Here’s how crypto mining companies performed on Friday, August 12:

An overview of how miners fared over the week of trading:

© 2022 The Block Crypto, Inc. All Rights Reserved. This article is provided for informational purposes only. It is not offered or intended to be used as legal, tax, investment, financial, or other advice.

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Author: Catarina Moura

Ethereum Name Service: An Essential Web3 Building Block

Quick Take

  • Ethereum Name Service (ENS) boosts Ethereum’s user-friendliness by mapping machine-readable identifiers onto human-readable names
  • Governance is enforced through a DAO that encourages community members to actively shape the future of the protocol
  • Uncoupled from NFTs’ bleak market conditions, interest in ENS domain names has exploded lately

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members of The Block Research.
You can continue reading
this Research content on The Block Research.

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Author: Thomas Bialek

Coinbase shares shrug off S&P downgrade

Coinbase shares were 5% higher on Friday as investors appeared to largely shrug off yesterday’s S&P downgrade.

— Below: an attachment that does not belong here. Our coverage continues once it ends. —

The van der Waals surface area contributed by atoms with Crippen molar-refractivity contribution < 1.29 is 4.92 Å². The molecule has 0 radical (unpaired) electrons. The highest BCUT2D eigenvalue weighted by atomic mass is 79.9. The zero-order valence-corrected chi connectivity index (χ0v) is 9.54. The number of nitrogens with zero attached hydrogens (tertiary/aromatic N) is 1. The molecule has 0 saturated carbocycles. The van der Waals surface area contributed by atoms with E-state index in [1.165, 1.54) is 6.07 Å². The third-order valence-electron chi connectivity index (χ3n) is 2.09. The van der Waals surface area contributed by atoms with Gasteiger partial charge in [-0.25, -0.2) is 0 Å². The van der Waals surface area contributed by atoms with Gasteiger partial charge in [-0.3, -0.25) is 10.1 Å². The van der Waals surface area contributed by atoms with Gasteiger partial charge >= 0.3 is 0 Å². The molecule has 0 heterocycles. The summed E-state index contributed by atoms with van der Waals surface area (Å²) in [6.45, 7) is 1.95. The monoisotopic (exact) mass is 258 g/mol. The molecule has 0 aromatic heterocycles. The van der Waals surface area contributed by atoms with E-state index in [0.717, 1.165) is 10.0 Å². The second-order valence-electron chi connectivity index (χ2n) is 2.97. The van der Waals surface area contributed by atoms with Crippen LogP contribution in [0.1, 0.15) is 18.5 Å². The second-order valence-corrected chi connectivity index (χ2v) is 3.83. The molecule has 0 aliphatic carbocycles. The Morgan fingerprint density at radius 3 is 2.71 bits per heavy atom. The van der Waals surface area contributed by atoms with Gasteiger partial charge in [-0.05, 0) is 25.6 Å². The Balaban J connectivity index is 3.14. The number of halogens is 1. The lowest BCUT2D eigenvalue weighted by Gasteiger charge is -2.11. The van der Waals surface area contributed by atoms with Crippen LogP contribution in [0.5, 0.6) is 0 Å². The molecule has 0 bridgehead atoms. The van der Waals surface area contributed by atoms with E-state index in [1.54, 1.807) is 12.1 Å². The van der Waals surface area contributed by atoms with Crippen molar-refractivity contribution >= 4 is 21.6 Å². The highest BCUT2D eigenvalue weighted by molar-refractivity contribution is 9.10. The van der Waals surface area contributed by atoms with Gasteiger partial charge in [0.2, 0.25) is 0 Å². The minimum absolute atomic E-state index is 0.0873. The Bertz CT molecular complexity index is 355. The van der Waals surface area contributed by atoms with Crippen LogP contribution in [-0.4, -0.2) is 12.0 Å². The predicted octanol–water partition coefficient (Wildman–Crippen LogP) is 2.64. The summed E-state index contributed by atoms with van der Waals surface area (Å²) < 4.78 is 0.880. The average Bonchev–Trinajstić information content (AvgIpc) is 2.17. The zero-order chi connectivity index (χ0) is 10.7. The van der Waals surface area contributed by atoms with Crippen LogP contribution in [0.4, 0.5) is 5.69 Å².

The rating agency’s move cited the company’s disappointing earnings report earlier this week, in which the cryptocurrency trading platform reported a $1.1 billion loss for the second quarter. S&P Global Ratings cut Coinbase’s long-term issuer credit rating and senior unsecured debt ratings to BB from BB+ days.

“The downgrade reflects our view that weak earnings have weakened the company’s coverage ratios and that cyclical variations for Coinbase have increased beyond our previous expectations due to market share erosion and a higher risk of margin compression,” the agency said. “Moreover, competitive risk has intensified in the crypto exchange sector, with the company’s market share decreasing this year.”

S&P has a negative outlook on the company and said further ratings cuts may follow.

On Aug. 9, Coinbase reported trading volume of $217 billion for the second quarter, down from $309 billion in the previous period. The company narrowed the range for its annual forecast for MTUs to 7 to 9 million from between 5 million and 15 million as crypto prices tumbled in the first half of 2022.

Adding to the negative news, the company revealed in a regulatory filing after the results that its staking activities are being investigated by the Securities and Exchange Commission.

Tighter regulation could threaten revenue growth, including by curtailing the growth of its staking activities, which S&P said accounted for 8% of total revenue in the first half of 2022, compared with 1% in the prior year.

© 2022 The Block Crypto, Inc. All Rights Reserved. This article is provided for informational purposes only. It is not offered or intended to be used as legal, tax, investment, financial, or other advice.

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Author: Christiana Sciaudone